Baby boomers need to get screened for hepatitis C

80 people per month are diagnosed with HCV at Norton Healthcare alone

Hepatitis C virus (HCV) is responsible for more deaths in the U.S. than HIV. Baby boomers make up 75 percent of all HCV cases, yet 80 percent do not consider themselves to be at risk.

Top risks for HCV

  • Born between 1945 and 1965 (baby boomers)
  • Received a blood or organ transplant before 1992
  • Received dialysis for a long period of time
  • Injected or inhaled illicit drugs
  • Have HIV
  • Received a tattoo in an unsterile environment

The Centers for Disease Control and Prevention recommends that all baby boomers get tested for chronic HCV. Many of those infected may not have symptoms for years and often do not know they have the virus.

Chronic HCV is a very serious illness. Left untreated over time, it can cause liver disease, liver failure and even liver cancer. But it is curable if caught soon enough through screening and follow-up care.

The reason for the high rates among baby boomers is not entirely understood. One possible cause is infection from medical equipment or procedures before universal precautions and infection control procedures were adopted.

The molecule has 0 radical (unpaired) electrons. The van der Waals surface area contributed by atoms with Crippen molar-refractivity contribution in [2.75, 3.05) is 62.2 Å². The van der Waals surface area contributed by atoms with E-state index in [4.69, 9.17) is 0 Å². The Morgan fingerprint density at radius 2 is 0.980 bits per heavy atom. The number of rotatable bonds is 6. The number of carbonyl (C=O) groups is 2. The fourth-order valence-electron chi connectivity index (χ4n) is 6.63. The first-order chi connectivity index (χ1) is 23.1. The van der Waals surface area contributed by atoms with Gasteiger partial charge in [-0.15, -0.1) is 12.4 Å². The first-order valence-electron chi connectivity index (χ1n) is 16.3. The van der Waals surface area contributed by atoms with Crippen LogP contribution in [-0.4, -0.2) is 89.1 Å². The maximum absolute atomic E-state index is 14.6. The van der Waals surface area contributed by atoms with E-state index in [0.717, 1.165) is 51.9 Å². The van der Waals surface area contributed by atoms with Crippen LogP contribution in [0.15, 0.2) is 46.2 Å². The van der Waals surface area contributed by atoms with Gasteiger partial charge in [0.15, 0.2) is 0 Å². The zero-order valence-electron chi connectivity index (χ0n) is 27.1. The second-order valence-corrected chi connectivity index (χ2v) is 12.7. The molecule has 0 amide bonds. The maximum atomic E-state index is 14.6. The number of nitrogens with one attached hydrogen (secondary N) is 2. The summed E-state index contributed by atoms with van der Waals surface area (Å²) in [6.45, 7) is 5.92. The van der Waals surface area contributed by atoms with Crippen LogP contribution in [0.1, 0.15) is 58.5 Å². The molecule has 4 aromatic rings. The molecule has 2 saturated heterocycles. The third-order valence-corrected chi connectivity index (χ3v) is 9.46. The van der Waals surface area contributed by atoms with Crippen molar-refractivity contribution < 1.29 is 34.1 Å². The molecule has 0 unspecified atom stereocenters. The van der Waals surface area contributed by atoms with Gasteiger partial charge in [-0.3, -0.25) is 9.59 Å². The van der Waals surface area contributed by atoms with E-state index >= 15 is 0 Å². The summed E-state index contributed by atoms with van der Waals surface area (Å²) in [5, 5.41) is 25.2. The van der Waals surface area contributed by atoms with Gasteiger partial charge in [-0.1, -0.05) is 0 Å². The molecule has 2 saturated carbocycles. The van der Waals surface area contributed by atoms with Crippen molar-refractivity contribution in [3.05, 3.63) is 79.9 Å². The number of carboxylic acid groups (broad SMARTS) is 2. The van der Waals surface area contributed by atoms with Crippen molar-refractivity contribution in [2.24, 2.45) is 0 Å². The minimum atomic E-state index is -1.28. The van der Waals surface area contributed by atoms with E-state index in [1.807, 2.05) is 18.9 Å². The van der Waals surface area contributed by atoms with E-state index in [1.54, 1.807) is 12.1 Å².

With the help of a grant from Gilead Sciences, Norton Healthcare is increasing its screening  for chronic hepatitis. In addition, Norton Infectious Disease Specialists has hired additional physicians and added a second location to meet growing demand.

Patients who test positive can be seen within 72 hours for evaluation and treatment at Norton Infectious Disease Specialists. Treatment with medication generally runs from 12 to 24 weeks, depending on how advanced the disease has become.

For most people, chronic hepatitis shows no symptoms until liver problems have developed. If you’re a baby boomer, be proactive. Discuss the screening with your primary care physician. It’s best to be in the know!

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